Where did Momma go wrong in raising me?

    Smiff
  16. JFH
    JFH
    First of all, WheelyGirl, apologies for the total hijacking of your thread.....

    B&J Dude: From the reading I've done, the "radioactive" lenses had one or more elements containing certain radioactive elements which enhanced the optical qualities of the glass. Afaik, Minolta made two: If I recall correctly, one was a 58mm, and the other was mine, the MC 28mm f2.5 SI. When new of course, the glass was perfectly clear, but over time as the radioactive elements decayed, they imparted the tint to the glass. The tint is IN the glass, not on it, and this usually only affects one element. From examining the lens, it appears that this element is just behind the diaphragm. It's definitely not a matter of coating.

    These lenses were made around or before 1970. Later glass formulations were changed to eliminate this. I've also heard of other lenses, I think the Kodak Aero Ektar from WWII was one, which also have this characteristic. It is said, and Ralph has mentioned, that exposure to UV light removes this tint and "restores" the lens. When the sun finally comes up this year in my part of the world, I'll give this a try. Until then, I've just sent a roll to the lab with several each unfiltered shots and shots using an 82A filter... I'll see how that works out. Although the jury's out until I see the results, I really like this lens so far. It seems to suit my shooting needs and looks nice through the viewfinder, and it's in excellent condition.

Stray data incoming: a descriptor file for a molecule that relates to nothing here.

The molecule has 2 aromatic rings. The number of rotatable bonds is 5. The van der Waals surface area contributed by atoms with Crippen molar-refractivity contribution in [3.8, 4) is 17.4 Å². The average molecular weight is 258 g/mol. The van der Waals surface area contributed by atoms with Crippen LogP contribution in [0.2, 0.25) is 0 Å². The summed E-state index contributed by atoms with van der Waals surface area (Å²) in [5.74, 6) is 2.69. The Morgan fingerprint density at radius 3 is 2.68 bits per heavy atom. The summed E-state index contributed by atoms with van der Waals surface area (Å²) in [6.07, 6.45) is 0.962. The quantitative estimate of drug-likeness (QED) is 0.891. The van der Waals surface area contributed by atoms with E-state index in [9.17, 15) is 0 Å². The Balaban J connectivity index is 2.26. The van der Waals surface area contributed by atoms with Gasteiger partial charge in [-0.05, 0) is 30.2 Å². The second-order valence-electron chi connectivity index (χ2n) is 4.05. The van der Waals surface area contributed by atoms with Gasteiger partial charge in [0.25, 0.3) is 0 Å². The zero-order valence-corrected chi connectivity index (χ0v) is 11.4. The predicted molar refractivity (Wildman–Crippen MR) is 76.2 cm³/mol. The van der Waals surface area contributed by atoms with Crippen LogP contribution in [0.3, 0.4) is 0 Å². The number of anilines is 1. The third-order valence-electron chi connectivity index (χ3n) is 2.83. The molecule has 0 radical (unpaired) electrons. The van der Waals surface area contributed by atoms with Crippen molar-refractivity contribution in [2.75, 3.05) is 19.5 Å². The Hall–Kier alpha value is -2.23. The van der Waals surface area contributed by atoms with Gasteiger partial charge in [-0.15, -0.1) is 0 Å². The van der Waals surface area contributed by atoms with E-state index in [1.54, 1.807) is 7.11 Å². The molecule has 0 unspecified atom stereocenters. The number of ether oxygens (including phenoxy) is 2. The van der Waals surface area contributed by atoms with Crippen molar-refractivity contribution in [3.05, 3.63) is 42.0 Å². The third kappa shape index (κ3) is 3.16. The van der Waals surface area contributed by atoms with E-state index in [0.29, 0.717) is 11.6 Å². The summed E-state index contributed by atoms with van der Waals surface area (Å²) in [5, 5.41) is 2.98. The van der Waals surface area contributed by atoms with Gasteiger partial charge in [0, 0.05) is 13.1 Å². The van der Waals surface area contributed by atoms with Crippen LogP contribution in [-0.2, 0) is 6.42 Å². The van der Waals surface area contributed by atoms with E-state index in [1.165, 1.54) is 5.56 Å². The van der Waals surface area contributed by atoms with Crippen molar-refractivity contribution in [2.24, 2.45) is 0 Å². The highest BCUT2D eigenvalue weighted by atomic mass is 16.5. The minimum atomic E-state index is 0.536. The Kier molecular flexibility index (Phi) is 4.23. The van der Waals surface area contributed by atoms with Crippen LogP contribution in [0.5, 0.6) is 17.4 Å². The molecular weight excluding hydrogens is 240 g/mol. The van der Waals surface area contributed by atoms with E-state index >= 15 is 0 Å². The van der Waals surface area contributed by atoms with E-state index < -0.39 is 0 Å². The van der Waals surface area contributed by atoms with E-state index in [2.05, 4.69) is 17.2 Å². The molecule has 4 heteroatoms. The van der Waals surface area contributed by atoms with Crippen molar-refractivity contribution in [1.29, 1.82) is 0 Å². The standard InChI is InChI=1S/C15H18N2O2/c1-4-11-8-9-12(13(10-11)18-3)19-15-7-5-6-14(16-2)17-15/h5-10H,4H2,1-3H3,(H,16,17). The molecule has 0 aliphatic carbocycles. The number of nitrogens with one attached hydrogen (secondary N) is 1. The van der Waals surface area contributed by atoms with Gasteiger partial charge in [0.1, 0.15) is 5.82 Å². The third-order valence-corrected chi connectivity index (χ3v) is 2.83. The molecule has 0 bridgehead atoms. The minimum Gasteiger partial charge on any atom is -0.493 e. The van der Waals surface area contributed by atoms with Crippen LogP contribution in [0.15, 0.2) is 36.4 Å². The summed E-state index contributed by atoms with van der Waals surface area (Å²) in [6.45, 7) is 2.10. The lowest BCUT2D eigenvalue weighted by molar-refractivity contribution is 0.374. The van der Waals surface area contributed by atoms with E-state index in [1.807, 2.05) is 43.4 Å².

17. B&Jdude
    B&Jdude
    Golly, JFH, you really didn't hijack the thread, since those HOT lenses relate directly to the cameras that we love to shoot.